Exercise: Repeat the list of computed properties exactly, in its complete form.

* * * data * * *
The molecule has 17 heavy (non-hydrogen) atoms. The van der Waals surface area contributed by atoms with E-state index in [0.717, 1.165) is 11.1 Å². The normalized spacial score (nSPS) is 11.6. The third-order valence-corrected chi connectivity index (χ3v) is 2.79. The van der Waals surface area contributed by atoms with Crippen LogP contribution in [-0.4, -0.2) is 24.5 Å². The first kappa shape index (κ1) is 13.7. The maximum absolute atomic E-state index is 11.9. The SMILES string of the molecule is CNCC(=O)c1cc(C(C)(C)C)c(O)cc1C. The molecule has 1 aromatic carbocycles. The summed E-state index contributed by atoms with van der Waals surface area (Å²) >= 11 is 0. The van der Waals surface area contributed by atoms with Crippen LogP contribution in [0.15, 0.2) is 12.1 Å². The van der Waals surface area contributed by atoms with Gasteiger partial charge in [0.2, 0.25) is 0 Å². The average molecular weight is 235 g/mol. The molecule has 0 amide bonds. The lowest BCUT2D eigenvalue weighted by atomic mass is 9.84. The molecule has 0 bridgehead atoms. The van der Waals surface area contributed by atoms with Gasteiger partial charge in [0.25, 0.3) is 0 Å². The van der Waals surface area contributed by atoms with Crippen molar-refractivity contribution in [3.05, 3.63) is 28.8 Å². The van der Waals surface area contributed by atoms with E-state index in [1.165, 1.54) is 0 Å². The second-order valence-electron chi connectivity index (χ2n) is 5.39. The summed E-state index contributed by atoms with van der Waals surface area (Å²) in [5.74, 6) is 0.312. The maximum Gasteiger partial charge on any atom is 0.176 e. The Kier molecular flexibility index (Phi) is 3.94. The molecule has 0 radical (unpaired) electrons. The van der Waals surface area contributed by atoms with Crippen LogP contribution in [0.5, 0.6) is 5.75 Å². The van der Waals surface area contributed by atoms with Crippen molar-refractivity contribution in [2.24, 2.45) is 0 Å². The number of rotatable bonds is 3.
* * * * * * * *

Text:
The molecule has 17 heavy (non-hydrogen) atoms. The van der Waals surface area contributed by atoms with E-state index in [0.717, 1.165) is 11.1 Å². The normalized spacial score (nSPS) is 11.6. The third-order valence-corrected chi connectivity index (χ3v) is 2.79. The van der Waals surface area contributed by atoms with Crippen LogP contribution in [-0.4, -0.2) is 24.5 Å². The first kappa shape index (κ1) is 13.7. The maximum absolute atomic E-state index is 11.9. The SMILES string of the molecule is CNCC(=O)c1cc(C(C)(C)C)c(O)cc1C. The molecule has 1 aromatic carbocycles. The summed E-state index contributed by atoms with van der Waals surface area (Å²) >= 11 is 0. The van der Waals surface area contributed by atoms with Crippen LogP contribution in [0.15, 0.2) is 12.1 Å². The van der Waals surface area contributed by atoms with Gasteiger partial charge in [0.2, 0.25) is 0 Å². The average molecular weight is 235 g/mol. The molecule has 0 amide bonds. The lowest BCUT2D eigenvalue weighted by atomic mass is 9.84. The molecule has 0 bridgehead atoms. The van der Waals surface area contributed by atoms with Gasteiger partial charge in [0.25, 0.3) is 0 Å². The van der Waals surface area contributed by atoms with Crippen molar-refractivity contribution in [3.05, 3.63) is 28.8 Å². The van der Waals surface area contributed by atoms with E-state index in [1.165, 1.54) is 0 Å². The second-order valence-electron chi connectivity index (χ2n) is 5.39. The summed E-state index contributed by atoms with van der Waals surface area (Å²) in [5.74, 6) is 0.312. The maximum Gasteiger partial charge on any atom is 0.176 e. The Kier molecular flexibility index (Phi) is 3.94. The molecule has 0 radical (unpaired) electrons. The van der Waals surface area contributed by atoms with Crippen LogP contribution in [0.5, 0.6) is 5.75 Å². The van der Waals surface area contributed by atoms with Crippen molar-refractivity contribution in [2.24, 2.45) is 0 Å². The number of rotatable bonds is 3.